Rachel Bruns

The time has come to license midwives in Iowa

Rachel Bruns is a volunteer advocate for quality maternal health care in Iowa.

The 2022 Iowa legislative session saw the most significant momentum in more than forty years of advocacy for the creation of a licensure of direct-entry midwives in Iowa. With the 2023 legislative session underway, I will review the pivotal moments in the 2022 legislative session and explain why the Iowa legislature and Governor Kim Reynolds should prioritize enacting a midwifery licensure bill.

While I have addressed the need to provide a licensure for Certified Professional Midwives (CPMs) in previous pieces, I will go more in-depth in providing background on why all Iowans should want and support CPMs practicing in our state.

Note: I would not benefit directly in any way if this bill passed, as I am not a birthworker (doula, midwife, physician), and I do not plan on having any more children. Through my volunteer work with the International Cesarean Awareness Network, I have learned a lot about the different types of midwives and believe Iowans have been “dealt a bad hand” by not having knowledge or access to community birth options that are more readily available in other states and other high-income countries. Iowa families deserve to have all options available for safe and quality maternal health care.

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Five policy priorities to improve maternal health in Iowa

Rachel Bruns is a volunteer advocate for quality maternal health care in Iowa.

A 2022 report from March of Dimes shows that “36% of counties nationwide — largely in the Midwest and South — constitute ‘maternity care deserts,’ meaning they have no obstetric hospitals or birth centers and no obstetric providers.” While their report does not provide state rankings, you can see whether your county classifies as being a maternity care desert here. Additionally, a report from Stacker in June 2022 ranked Iowa eleventh on a list of “states where the most people live in maternal health care deserts.”

Even if your area has maternal health care providers (OBGYNs, family physicians, midwives), finding quality care is another challenge facing pregnant and postpartum individuals in both urban and rural areas. I’ve discussed some of those problems in previous articles for this website

The good news is relatively low-cost, evidence-based solutions are available to make maternal health care more accessible in Iowa, which would improve outcomes. I have identified and prioritized opportunities that should be bipartisan based on successes in other states.

Note: I am not including abortion access in these recommendations, since the procedure continues to be legal in Iowa, the media regularly cover this topic, and several organizations advocate on this issue. This article from Commonwealth Fund explains how states with restrictive abortion laws have worse maternal health outcomes.

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Maternal health questions for Broadlawns trustee candidates

Rachel Bruns is a volunteer advocate for quality maternal health care in Iowa.

In August, I spoke to the Broadlawns Board of Trustees for the third time in the past four years.

You can read my comments from my first time speaking during their citizen comment period in July 2018 when I was five months pregnant and looking for VBAC supportive care for the birth of my second child. Unbeknownst to me at the time, this experience launched my maternal health advocacy.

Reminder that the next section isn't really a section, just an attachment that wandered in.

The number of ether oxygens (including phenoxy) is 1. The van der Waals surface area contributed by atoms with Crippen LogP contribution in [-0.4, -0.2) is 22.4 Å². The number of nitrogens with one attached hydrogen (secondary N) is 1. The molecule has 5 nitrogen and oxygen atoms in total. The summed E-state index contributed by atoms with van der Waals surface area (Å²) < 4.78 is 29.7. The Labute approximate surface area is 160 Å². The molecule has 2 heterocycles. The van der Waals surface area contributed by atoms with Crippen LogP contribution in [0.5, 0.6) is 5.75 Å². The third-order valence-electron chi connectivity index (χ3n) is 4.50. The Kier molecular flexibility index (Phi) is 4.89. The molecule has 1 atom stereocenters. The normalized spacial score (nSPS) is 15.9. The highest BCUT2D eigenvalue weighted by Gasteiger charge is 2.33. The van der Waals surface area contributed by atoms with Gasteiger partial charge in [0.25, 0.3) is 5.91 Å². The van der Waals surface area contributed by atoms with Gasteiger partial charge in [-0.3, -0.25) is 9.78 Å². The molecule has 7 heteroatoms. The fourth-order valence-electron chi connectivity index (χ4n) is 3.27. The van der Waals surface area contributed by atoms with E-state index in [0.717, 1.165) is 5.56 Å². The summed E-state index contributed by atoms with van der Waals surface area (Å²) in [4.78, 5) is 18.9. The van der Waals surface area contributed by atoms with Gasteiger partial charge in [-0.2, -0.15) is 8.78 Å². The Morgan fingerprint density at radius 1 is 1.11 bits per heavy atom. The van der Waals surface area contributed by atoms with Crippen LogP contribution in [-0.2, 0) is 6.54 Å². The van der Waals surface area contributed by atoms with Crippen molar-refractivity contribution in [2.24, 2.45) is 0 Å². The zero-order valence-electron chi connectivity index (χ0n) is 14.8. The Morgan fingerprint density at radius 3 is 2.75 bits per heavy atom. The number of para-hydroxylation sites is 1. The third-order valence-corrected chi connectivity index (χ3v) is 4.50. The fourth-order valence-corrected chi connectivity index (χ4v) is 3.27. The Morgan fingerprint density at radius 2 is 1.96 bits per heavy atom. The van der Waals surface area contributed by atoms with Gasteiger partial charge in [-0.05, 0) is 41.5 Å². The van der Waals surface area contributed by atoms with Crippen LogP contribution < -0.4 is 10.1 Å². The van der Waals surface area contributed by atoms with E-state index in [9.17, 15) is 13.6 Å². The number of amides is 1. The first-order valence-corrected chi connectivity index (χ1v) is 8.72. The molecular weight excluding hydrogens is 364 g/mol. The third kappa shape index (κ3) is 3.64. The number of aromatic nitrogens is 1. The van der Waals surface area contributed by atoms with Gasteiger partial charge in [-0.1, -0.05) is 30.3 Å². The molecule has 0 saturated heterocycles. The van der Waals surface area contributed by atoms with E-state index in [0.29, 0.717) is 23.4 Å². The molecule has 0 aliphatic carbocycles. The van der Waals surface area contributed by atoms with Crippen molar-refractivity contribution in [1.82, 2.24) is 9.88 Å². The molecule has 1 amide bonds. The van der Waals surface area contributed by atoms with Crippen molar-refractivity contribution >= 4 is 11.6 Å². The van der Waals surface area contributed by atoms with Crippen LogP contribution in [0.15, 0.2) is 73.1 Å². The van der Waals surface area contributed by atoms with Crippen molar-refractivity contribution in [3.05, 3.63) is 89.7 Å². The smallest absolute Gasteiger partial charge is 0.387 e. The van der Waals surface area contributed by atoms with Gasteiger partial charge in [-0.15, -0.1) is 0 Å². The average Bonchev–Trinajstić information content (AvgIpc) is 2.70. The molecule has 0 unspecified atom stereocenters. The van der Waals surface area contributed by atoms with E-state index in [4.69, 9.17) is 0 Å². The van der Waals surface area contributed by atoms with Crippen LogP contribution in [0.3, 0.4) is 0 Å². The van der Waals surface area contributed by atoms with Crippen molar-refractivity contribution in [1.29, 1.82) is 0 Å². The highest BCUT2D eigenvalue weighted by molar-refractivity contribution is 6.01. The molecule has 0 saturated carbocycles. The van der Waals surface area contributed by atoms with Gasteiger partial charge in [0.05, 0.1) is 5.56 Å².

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Analysis: Five years of maternal health data in Iowa

Rachel Bruns is a volunteer advocate for quality maternal health care in Iowa.

I recently recounted how it took the Iowa Department of Public Health (IDPH) 170 days to respond to my request for information on the total births, primary cesareans, total cesareans, and vaginal births after cesareans (VBACs) at Iowa hospitals. I eventually received aggregated five-year totals (2016 through 2020) for each birthing hospital in Iowa.

The International Cesarean Awareness Network (ICAN) of Central Iowa, where I serve as a volunteer chapter leader, has made the data available on our website. You can see it in table form below as Appendix 1. 

While I would have preferred for IDPH to provide the figures for a single year, as I requested, the compiled data still tells us a lot about the overuse of cesareans at several Iowa hospitals and the lack of VBAC access across much of the state.

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State agency took 170 days to produce maternal health records

Rachel Bruns recounts the saga of trying to obtain records that the Iowa Department of Public Health could have provided promptly.

In an article I wrote for this website in January 2021, Provider practices in Iowa lead to more c-sections, complications, I mentioned that I had requested records from the Iowa Department of Public Health (IDPH) on the number of cesarean births and vaginal births after cesarean (VBACs) in Iowa hospitals.

A lot has happened related to my request since then. I’m summarizing my experience in case it can help other Iowans seeking what should be public information from a government entity.

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Provider practices in Iowa lead to more c-sections, complications

Rachel Bruns continues a series of posts addressing the quality of maternal health care in Iowa. -promoted by Laura Belin

My first post here addressed a number of outdated and non evidence based practices that continue in Iowa. My second post addressed how expanding access to midwives could help improve access to quality care, reduce the incidence of cesareans, and save lives.

This post will continue on those themes addressing additional practices of concern surrounding cesareans and vaginal birth after cesarean (VBAC).

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